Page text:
Corporate video editing

In this blog article, I give a brief overview of corporate video editing when compared to different genres.

Screen grab image of Avid editing timeline showing different tracks with multiple effect layers
Part of a corporate video timeline showing Avid video effects b built up over seven layers

Critical requirements for video production

Corporate clients require a wide range of professional skills for their video productions and post-production editing. These are some of their key requirements.

Professional technical standards

In my experience, the technical standard of corporate video projects is generally expected to be as high (or higher than) as it is for some programme content broadcast on network television. It’s more likely that there will be sufficient budget for the project which may enable a full filming crew with suitable lighting. A full crew would comprise of at least a producer, a cameraman and a sound-man.

Filming in studios and sets

Corporate clients frequently use studio locations and specially designed virtual sets. Control of the lighting and environment can help to increase the level of content quality. Interviews filmed in front of a chroma key background enable clients to have control over their video styles with keyed backgrounds which in turn helps them promote their new corporate look.

B-roll footage

Extra shots might be filmed or stock footage licensed to illustrate specific points in and film or presentation video. Larger corporate clients will commission specially shot footage from across their business-wide operation. This B-roll footage might be used in motion graphics or graphics animation.

Complex post-production

The corporate video editing that I have edited generally have included animations, complex multi-layered motion graphics along with additional text information. Corporate videos can be required to show facts and figures using additional text to support the talking head or content dialogue. Complex, animating graphics take extra time to create and may be supplied (hopefully already signed off) by a specialist a graphics company. These digital files may be delivered with an embedded alpha channel to enable quality keying over live-action or interview footage.

Working with a producer or agency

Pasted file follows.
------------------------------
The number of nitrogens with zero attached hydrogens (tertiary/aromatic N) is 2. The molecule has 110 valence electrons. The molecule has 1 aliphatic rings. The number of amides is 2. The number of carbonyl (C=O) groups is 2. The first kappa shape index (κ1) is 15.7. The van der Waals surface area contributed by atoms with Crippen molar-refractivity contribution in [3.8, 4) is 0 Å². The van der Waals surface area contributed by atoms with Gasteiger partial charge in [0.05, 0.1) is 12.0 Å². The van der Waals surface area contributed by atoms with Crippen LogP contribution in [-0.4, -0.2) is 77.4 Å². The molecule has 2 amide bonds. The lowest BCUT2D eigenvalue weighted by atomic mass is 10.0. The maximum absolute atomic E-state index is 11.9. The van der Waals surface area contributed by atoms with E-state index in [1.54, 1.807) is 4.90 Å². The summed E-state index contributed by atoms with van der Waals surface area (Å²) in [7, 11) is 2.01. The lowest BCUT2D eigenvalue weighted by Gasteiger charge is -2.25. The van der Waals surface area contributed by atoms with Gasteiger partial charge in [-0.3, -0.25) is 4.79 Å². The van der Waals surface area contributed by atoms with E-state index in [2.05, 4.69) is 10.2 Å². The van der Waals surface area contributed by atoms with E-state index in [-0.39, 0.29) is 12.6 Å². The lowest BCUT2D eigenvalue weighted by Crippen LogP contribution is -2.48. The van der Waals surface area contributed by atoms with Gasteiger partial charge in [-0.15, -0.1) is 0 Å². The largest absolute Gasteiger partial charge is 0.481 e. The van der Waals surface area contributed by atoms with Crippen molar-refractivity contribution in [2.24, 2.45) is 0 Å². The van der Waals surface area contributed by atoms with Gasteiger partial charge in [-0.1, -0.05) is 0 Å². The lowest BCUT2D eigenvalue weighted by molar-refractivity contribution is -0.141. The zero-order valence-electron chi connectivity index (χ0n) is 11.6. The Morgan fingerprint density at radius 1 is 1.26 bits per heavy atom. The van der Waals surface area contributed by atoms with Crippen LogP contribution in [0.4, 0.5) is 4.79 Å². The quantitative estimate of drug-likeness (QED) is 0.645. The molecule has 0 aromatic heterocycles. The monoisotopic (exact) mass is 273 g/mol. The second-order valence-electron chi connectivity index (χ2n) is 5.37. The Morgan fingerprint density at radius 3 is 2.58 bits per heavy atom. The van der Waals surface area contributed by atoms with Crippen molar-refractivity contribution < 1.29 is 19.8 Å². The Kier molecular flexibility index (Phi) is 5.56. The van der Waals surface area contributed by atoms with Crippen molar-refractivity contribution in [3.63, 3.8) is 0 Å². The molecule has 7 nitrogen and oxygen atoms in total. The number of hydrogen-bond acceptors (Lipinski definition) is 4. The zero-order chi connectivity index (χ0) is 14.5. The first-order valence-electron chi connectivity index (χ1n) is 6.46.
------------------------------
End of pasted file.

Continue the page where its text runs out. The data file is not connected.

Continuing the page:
In my experience, corporate clients tend to have a communications team that works with external producers and agencies to deliver their creative content. It’s then the agencies or producers that will commission freelancers when required. You might be delivering content through various stages rather than directly to the actual client.

Many levels to sign off the edit

It can be the case that corporate clients have a greater number of people involved in the actual sign off process. This can mean many more detailed changes than would normally be considered for other clients (perhaps with less budget?). The actual client signing off the project may be located in a different country or time zone.

Fast data file transfers

To help manage the approval process efficiently, it is a good idea to have the fastest internet speeds available. Fast upload speed is essential. I now use Hyperoptic for full-fibre broadband which helps me deliver my edits to the client as fast as possible for feedback and eventual sign-off.

Highly responsive attitude

Working as a video editor on corporate projects, I’ve realised that greater importance is attached to being highly responsive to the corporate client’s needs. It can be the case that editing is required to overrun into the night and weekends. The expectation of working within the corporate world is that you will strive to excel and outperform, and this ethos translates out into the creative projects they commission.

Technical deliverables

The technical deliverables required by the corporate client will vary. Sometimes the final file could be requested as a smaller raster .mp4 which will be suitable for streaming on an internal intranet site. High production values throughout the video production process mean that corporate videos can still look great even when delivered in highly compressed smaller files. It’s always good practice to export and back-up a high-quality version (4k, UHD or 1920×1080 ProRes 444 file) of the master edit timeline to enable any future changes or amends. Please get in touch if you would like any help or advice with your video production or editing projects.
If you have found this corporate video editing article interesting, you might also enjoy some of these related articles. For more advice and tips, check out my video production blog.
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Julian Langham

Julian started his career in media in 1994; shortly after Julian was invited to join the BBC where he was quickly promoted to Editor. Julian left the BBC to develop his freelance career in 2009. Highly-practised and skilled in constructing engaging narratives, Julian’s key strength is his ability to produce strong visually-led stories. In his work, Julian shares his passion for creating powerful synergies between story content, visual rhythm and music.

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